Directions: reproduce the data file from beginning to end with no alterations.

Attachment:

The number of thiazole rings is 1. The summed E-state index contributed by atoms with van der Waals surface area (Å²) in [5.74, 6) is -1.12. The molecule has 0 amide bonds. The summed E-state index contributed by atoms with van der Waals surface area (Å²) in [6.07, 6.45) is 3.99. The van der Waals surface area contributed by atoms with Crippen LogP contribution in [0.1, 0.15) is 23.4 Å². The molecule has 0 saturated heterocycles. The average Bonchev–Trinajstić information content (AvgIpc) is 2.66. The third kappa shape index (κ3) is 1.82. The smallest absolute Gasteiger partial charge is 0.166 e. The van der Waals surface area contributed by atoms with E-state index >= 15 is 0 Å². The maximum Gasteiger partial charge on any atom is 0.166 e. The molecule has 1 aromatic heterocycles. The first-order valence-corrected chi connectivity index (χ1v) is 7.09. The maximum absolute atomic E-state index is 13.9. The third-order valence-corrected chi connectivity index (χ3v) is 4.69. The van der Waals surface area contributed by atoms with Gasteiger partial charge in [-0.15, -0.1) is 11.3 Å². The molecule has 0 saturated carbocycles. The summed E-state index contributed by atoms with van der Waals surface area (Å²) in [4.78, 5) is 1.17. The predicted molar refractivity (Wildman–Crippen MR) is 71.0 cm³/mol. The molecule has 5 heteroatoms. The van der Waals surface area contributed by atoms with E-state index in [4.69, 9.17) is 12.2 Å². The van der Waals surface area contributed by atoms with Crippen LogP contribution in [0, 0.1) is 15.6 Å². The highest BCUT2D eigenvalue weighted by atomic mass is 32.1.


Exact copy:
The number of thiazole rings is 1. The summed E-state index contributed by atoms with van der Waals surface area (Å²) in [5.74, 6) is -1.12. The molecule has 0 amide bonds. The summed E-state index contributed by atoms with van der Waals surface area (Å²) in [6.07, 6.45) is 3.99. The van der Waals surface area contributed by atoms with Crippen LogP contribution in [0.1, 0.15) is 23.4 Å². The molecule has 0 saturated heterocycles. The average Bonchev–Trinajstić information content (AvgIpc) is 2.66. The third kappa shape index (κ3) is 1.82. The smallest absolute Gasteiger partial charge is 0.166 e. The van der Waals surface area contributed by atoms with E-state index >= 15 is 0 Å². The maximum Gasteiger partial charge on any atom is 0.166 e. The molecule has 1 aromatic heterocycles. The first-order valence-corrected chi connectivity index (χ1v) is 7.09. The maximum absolute atomic E-state index is 13.9. The third-order valence-corrected chi connectivity index (χ3v) is 4.69. The van der Waals surface area contributed by atoms with Gasteiger partial charge in [-0.15, -0.1) is 11.3 Å². The molecule has 0 saturated carbocycles. The summed E-state index contributed by atoms with van der Waals surface area (Å²) in [4.78, 5) is 1.17. The predicted molar refractivity (Wildman–Crippen MR) is 71.0 cm³/mol. The molecule has 5 heteroatoms. The van der Waals surface area contributed by atoms with E-state index in [4.69, 9.17) is 12.2 Å². The van der Waals surface area contributed by atoms with Crippen LogP contribution in [0, 0.1) is 15.6 Å². The highest BCUT2D eigenvalue weighted by atomic mass is 32.1.